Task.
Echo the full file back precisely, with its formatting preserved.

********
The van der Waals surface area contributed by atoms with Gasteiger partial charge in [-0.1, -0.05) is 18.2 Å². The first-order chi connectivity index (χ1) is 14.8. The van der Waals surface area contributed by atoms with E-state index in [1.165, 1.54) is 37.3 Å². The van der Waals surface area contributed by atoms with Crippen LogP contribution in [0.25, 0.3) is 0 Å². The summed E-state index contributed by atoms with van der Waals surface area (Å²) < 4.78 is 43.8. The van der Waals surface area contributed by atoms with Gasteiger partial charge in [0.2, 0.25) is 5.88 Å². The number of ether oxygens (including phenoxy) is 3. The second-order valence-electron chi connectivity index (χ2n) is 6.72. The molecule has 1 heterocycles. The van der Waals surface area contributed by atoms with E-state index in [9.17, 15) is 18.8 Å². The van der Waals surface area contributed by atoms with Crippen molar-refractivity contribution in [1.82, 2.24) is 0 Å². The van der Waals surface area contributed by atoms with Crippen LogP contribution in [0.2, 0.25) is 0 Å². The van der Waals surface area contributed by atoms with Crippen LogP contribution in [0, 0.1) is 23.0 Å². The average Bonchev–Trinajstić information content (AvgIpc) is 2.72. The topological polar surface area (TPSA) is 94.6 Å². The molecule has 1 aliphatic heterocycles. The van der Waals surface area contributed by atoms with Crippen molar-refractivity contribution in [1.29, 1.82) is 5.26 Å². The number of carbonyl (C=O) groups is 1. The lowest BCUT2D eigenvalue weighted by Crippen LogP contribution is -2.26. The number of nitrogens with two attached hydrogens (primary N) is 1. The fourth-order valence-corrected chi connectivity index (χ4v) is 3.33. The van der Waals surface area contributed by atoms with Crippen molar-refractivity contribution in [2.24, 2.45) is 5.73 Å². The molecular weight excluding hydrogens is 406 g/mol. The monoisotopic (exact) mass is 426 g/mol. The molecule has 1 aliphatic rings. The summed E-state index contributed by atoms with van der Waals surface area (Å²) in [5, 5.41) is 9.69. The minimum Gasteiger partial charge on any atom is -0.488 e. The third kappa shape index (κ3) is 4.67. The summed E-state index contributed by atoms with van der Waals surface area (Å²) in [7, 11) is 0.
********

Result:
The van der Waals surface area contributed by atoms with Gasteiger partial charge in [-0.1, -0.05) is 18.2 Å². The first-order chi connectivity index (χ1) is 14.8. The van der Waals surface area contributed by atoms with E-state index in [1.165, 1.54) is 37.3 Å². The van der Waals surface area contributed by atoms with Crippen LogP contribution in [0.25, 0.3) is 0 Å². The summed E-state index contributed by atoms with van der Waals surface area (Å²) < 4.78 is 43.8. The van der Waals surface area contributed by atoms with Gasteiger partial charge in [0.2, 0.25) is 5.88 Å². The number of ether oxygens (including phenoxy) is 3. The second-order valence-electron chi connectivity index (χ2n) is 6.72. The molecule has 1 heterocycles. The van der Waals surface area contributed by atoms with E-state index in [9.17, 15) is 18.8 Å². The van der Waals surface area contributed by atoms with Crippen molar-refractivity contribution in [1.82, 2.24) is 0 Å². The van der Waals surface area contributed by atoms with Crippen LogP contribution in [0.2, 0.25) is 0 Å². The van der Waals surface area contributed by atoms with Crippen LogP contribution in [0, 0.1) is 23.0 Å². The average Bonchev–Trinajstić information content (AvgIpc) is 2.72. The topological polar surface area (TPSA) is 94.6 Å². The molecule has 1 aliphatic heterocycles. The van der Waals surface area contributed by atoms with Crippen molar-refractivity contribution in [1.29, 1.82) is 5.26 Å². The number of carbonyl (C=O) groups is 1. The lowest BCUT2D eigenvalue weighted by Crippen LogP contribution is -2.26. The number of nitrogens with two attached hydrogens (primary N) is 1. The fourth-order valence-corrected chi connectivity index (χ4v) is 3.33. The van der Waals surface area contributed by atoms with Crippen molar-refractivity contribution in [2.24, 2.45) is 5.73 Å². The molecular weight excluding hydrogens is 406 g/mol. The monoisotopic (exact) mass is 426 g/mol. The molecule has 1 aliphatic rings. The summed E-state index contributed by atoms with van der Waals surface area (Å²) in [5, 5.41) is 9.69. The minimum Gasteiger partial charge on any atom is -0.488 e. The third kappa shape index (κ3) is 4.67. The summed E-state index contributed by atoms with van der Waals surface area (Å²) in [7, 11) is 0.